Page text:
The 2× version of the subroutine considers only the even snake rows in the 2× snake matrices, and should be used before interpolation.

PostProcess_VSearch-
void PostProcess_VSearch(short Nside,unsigned char *Sp,unsigned char *Si,float
*Sy,unsigned char *St,short NxSnake,short MySnake,unsigned char
*bytimage,unsigned char *bytsnake,short Nx,short My,BOOL Orientation)
// PostProcess_VSearch
// Considers entire image. Given any good snake pixel, if the snake pixel
above (or below) is blank,it performs a vertical search for a possible good
snake. The vertical search will end in the event that
// a)the maximum range value is reached (Nside)
// b)a suitable snake is found
// c)the search ‘runs into’ a snake that's already been assigned.
//
// The function is intended to fill in empty snake sections that fall
between good snakes OR are outside the range of snakes which can be tracked (ie.
snakes which have never appeared in the image at any time).
//
// Intended for post-processing only.
//
// Input Parameters :
// Unique
// Nside - Maximum distance for vertical search.
//
// Non-unique (common to most snake functions)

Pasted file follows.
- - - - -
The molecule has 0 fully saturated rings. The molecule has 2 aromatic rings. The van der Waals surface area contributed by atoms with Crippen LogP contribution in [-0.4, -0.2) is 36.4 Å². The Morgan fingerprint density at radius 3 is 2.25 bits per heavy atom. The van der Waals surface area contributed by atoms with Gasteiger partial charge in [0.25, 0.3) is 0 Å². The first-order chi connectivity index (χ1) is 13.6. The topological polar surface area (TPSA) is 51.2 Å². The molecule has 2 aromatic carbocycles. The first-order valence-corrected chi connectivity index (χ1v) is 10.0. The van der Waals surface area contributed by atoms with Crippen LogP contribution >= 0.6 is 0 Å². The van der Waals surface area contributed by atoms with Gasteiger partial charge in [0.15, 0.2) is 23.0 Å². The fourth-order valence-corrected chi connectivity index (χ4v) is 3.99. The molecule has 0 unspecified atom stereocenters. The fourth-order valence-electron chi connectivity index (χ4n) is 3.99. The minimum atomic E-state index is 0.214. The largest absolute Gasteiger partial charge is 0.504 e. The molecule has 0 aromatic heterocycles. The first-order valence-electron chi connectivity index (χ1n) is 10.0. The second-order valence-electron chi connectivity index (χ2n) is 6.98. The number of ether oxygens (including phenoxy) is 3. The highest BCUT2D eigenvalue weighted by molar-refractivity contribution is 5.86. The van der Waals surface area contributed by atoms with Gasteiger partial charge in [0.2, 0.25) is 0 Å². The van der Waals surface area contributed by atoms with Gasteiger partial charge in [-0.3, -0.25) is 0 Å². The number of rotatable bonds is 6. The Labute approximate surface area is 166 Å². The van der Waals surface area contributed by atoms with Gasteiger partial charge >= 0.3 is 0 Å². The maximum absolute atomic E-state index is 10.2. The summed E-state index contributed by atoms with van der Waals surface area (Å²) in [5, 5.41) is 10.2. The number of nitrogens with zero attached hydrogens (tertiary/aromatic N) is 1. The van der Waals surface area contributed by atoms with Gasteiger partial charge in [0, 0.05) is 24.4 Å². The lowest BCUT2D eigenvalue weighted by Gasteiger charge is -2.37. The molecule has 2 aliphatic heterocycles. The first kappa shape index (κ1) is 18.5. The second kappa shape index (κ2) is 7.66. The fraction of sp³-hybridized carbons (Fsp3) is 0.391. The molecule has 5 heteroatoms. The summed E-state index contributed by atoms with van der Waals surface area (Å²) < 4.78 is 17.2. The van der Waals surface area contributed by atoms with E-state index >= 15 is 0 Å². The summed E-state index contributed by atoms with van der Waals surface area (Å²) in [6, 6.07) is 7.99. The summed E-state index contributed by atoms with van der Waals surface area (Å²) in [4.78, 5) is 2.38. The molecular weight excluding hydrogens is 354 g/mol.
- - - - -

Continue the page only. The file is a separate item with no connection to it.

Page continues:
//
// *Sp - Snake phase (color) matrix
// *Si - Snake indicator matrix
// *Sy - Snake y value matrix
// *St - Boolean (unsigned char implementation) snake assignment
matrix
// NxSnake - Snake width in pixels (usu. corresponds to image width)
// MySnake - # of snake pixel rows (usu # snakes)
// bytimage - Pixel intensity values of captured image
// bytsnake - ‘Black’ and ‘White’ matrix/image. Values of 255 indicate
a snake stripe, 0 indicates not a snake stripe
// Nx - Total image width (ie. width of bytimage/bytsnake)
// My - Total image height (ie. width of bytimage/bytsnake)
// Orientation - Boolean value indicating image orientation.
//-----------------------------------------------------------------------------

This subroutine is intended to be used only after all tracking has been performed. Special precautions must be taken so that the results of this operation are not introduced into the next frame, but are instead used only for the development of a 3D model of the single frame upon which it operates.